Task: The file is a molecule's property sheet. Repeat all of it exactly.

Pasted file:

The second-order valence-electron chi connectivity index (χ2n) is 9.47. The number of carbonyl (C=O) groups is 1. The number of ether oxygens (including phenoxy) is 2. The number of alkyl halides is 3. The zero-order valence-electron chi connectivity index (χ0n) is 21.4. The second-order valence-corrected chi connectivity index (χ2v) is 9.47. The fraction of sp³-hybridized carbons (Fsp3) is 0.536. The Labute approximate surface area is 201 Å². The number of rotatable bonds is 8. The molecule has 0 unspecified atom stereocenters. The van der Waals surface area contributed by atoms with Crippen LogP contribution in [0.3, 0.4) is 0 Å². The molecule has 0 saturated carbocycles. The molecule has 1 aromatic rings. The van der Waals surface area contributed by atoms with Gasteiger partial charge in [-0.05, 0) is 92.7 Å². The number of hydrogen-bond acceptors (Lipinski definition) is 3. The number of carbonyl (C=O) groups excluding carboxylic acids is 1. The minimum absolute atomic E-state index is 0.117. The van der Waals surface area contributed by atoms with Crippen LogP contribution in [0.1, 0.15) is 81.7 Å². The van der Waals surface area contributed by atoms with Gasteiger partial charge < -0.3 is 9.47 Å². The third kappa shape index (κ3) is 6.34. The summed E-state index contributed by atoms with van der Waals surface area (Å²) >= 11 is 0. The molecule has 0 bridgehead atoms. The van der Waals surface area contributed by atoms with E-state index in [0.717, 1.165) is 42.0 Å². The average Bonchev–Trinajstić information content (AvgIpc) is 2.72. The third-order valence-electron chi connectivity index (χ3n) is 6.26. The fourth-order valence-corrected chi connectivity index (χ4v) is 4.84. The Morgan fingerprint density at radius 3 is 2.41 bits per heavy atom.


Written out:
The second-order valence-electron chi connectivity index (χ2n) is 9.47. The number of carbonyl (C=O) groups is 1. The number of ether oxygens (including phenoxy) is 2. The number of alkyl halides is 3. The zero-order valence-electron chi connectivity index (χ0n) is 21.4. The second-order valence-corrected chi connectivity index (χ2v) is 9.47. The fraction of sp³-hybridized carbons (Fsp3) is 0.536. The Labute approximate surface area is 201 Å². The number of rotatable bonds is 8. The molecule has 0 unspecified atom stereocenters. The van der Waals surface area contributed by atoms with Crippen LogP contribution in [0.3, 0.4) is 0 Å². The molecule has 0 saturated carbocycles. The molecule has 1 aromatic rings. The van der Waals surface area contributed by atoms with Gasteiger partial charge in [-0.05, 0) is 92.7 Å². The number of hydrogen-bond acceptors (Lipinski definition) is 3. The number of carbonyl (C=O) groups excluding carboxylic acids is 1. The minimum absolute atomic E-state index is 0.117. The van der Waals surface area contributed by atoms with Crippen LogP contribution in [0.1, 0.15) is 81.7 Å². The van der Waals surface area contributed by atoms with Gasteiger partial charge < -0.3 is 9.47 Å². The third kappa shape index (κ3) is 6.34. The summed E-state index contributed by atoms with van der Waals surface area (Å²) >= 11 is 0. The molecule has 0 bridgehead atoms. The van der Waals surface area contributed by atoms with E-state index in [0.717, 1.165) is 42.0 Å². The average Bonchev–Trinajstić information content (AvgIpc) is 2.72. The third-order valence-electron chi connectivity index (χ3n) is 6.26. The fourth-order valence-corrected chi connectivity index (χ4v) is 4.84. The Morgan fingerprint density at radius 3 is 2.41 bits per heavy atom.